On Monday, 11 U.S. senators sent a letter to Homeland Security Secretary Kirstjen Nielsen, calling on her to “consider a ban on the use of Huawei inverters in the United States”. These senators expressed concern over both large-scale PV plants and distributed, rooftop systems, without giving exact details regarding the nature of the threat posed.
We weren’t sure what to make of this proposed ban. Huawei has been blocked from the telecom market and specifically from participating in the 5G network in several Western nations over concerns that its equipment could be used for espionage, but inverters play a different role than telecommunications products. Furthermore, members of the legislative body that takes its name from the Latin for “old men” are often not the best at keeping up to date with technology (“series of tubes”, anyone?), and making good assessments in this realm.
But whether or not these senators – most of whom hail from the Republican Party – have a valid concern comes down to this question: could an inverter maker use its products to launch cyberattacks on the grid, or cause blackouts?
We contacted Tom Tansy, the chair of the SunSpec Alliance, and asked his opinion to help determine whether there is a technical basis for this concern, or whether this is paranoia and xenophobia talking.
The “kill switch”
The biggest concern in terms of using inverters to hack into systems involves the danger that all of these devices could all be shut down at once, causing blackouts. This is similar to the danger that was posed to Germany under the “50.2 Hz problem” and subsequent mass inverter retrofit starting in 2012, but focused on the potential for malignant intent by one manufacturer.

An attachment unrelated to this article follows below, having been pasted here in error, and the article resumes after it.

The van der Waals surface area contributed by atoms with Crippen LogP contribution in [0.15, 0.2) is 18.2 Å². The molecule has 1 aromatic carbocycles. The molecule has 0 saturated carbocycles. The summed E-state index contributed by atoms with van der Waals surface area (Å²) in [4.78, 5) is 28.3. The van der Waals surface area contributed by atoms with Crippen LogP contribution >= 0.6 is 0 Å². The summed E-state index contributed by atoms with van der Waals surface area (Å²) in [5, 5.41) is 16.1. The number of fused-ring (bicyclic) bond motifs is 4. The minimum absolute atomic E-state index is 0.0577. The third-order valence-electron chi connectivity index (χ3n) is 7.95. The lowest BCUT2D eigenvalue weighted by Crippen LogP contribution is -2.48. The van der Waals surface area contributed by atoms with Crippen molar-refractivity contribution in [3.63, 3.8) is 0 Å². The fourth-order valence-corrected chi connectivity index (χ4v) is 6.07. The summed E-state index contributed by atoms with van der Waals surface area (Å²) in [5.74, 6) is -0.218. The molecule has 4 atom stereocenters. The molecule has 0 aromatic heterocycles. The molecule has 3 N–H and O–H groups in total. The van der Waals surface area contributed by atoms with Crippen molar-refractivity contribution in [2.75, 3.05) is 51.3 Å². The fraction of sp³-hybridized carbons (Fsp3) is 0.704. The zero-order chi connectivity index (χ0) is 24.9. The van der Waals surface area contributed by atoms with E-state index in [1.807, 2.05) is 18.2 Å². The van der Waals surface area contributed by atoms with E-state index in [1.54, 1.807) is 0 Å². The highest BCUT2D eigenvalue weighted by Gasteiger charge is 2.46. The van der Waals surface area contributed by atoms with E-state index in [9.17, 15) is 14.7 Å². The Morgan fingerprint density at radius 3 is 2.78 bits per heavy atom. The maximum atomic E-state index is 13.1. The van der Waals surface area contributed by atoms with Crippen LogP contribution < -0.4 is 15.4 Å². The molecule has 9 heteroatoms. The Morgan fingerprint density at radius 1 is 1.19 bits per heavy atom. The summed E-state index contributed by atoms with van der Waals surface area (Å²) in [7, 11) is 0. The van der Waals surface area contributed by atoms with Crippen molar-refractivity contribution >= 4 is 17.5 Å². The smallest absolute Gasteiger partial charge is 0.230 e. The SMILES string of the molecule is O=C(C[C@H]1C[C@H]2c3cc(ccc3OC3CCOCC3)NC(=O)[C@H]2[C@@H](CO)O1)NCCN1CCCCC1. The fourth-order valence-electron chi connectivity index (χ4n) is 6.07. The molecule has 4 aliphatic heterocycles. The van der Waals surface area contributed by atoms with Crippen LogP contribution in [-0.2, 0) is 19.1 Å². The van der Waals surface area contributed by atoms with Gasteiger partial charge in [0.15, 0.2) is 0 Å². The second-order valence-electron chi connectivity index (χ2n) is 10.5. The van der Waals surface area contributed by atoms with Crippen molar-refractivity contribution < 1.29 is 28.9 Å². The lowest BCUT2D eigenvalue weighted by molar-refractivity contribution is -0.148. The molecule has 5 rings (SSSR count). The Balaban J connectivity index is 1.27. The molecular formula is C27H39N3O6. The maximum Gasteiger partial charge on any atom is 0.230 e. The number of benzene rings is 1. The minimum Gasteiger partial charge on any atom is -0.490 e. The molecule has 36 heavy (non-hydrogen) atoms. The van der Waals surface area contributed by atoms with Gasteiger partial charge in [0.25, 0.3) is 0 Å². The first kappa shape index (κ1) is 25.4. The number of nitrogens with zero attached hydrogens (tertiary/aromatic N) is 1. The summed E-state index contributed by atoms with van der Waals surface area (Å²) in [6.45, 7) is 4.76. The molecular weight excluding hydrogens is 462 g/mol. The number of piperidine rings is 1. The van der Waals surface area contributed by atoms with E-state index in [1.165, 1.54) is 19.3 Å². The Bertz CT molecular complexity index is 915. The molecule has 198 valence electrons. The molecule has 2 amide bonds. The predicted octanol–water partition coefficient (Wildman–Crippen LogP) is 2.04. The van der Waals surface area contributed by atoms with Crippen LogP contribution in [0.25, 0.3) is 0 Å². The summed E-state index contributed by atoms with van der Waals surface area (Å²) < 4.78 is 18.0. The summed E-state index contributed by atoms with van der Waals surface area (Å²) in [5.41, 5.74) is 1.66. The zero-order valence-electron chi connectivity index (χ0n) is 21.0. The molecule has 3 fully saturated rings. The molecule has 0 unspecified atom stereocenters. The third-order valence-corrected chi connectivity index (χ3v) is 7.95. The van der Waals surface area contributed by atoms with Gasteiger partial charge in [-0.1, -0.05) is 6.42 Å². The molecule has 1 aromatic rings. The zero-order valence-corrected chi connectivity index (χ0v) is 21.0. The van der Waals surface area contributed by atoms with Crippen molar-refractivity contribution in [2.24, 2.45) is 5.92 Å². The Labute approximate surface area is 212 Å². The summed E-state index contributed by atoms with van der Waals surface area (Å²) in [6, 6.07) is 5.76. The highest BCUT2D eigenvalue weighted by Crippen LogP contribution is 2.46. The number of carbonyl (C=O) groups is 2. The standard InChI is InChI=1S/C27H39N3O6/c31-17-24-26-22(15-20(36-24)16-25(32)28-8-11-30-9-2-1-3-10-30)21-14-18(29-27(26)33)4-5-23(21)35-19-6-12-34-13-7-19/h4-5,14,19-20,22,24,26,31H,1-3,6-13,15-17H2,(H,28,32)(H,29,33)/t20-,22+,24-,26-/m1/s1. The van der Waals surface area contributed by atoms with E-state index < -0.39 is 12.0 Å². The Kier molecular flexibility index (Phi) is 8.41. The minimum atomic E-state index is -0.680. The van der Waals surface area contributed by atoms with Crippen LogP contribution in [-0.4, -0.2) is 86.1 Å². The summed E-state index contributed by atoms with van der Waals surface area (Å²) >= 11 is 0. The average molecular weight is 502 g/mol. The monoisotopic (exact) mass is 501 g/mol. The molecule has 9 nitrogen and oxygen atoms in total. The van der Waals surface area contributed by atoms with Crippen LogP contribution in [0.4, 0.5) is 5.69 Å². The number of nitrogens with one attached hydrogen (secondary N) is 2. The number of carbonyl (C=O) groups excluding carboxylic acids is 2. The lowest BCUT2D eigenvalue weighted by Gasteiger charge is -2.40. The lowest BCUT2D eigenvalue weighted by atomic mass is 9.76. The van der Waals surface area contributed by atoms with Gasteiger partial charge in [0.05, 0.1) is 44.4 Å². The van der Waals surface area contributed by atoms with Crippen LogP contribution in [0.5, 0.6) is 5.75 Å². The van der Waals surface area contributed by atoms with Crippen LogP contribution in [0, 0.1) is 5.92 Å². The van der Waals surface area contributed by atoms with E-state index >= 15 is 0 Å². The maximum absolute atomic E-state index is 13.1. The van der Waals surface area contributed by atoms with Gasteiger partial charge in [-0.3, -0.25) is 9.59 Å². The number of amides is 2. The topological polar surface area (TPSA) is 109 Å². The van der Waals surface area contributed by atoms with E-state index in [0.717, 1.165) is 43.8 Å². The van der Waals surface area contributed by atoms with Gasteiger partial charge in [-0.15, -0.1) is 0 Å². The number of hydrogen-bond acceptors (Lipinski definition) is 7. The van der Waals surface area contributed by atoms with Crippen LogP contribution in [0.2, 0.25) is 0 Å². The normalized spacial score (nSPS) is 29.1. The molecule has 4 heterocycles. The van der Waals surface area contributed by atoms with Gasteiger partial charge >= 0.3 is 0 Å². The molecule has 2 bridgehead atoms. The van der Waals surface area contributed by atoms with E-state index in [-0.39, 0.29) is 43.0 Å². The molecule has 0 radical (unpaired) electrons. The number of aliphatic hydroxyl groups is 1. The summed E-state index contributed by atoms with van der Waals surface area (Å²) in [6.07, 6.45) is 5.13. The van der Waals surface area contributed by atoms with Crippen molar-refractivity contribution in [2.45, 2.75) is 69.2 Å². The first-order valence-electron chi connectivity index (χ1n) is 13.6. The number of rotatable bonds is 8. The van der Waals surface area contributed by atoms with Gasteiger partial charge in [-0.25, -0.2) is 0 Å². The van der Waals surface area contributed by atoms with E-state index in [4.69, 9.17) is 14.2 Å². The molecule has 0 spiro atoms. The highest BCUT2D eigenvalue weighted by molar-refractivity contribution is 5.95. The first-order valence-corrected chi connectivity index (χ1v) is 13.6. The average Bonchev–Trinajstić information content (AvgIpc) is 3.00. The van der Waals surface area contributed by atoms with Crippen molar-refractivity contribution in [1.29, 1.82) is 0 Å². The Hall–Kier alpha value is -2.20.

Tansy notes that it is possible to remotely control an inverter, including throttling its power, or limiting and steering real power. And if you could control one inverter, you could control a number of them.
Here it is important to remember that in 2018, solar only provided 2.4% of the electricity in the United States, with distributed solar (plants smaller than 1 MW), representing less than 1/3 of that, or 0.7% of all power. And although it is true that some states like California get a much higher share of their power from solar, and that we are planning for a future with a higher portion of solar and wind on the grid, any inverter maker has only a small part of the total systems online at any one time.
So even if one inverter maker, working on behalf of a foreign government, did shut off all of their inverters, it would be hard to have a big effect. This is particularly true if they were most active in rooftop solar markets.
Tansy says that if a foreign government or terrorist group did want to take down the grid, it would be much more effective to target large, centralized generators like coal or nuclear power plants, and not distributed solar.
Hacking the grid?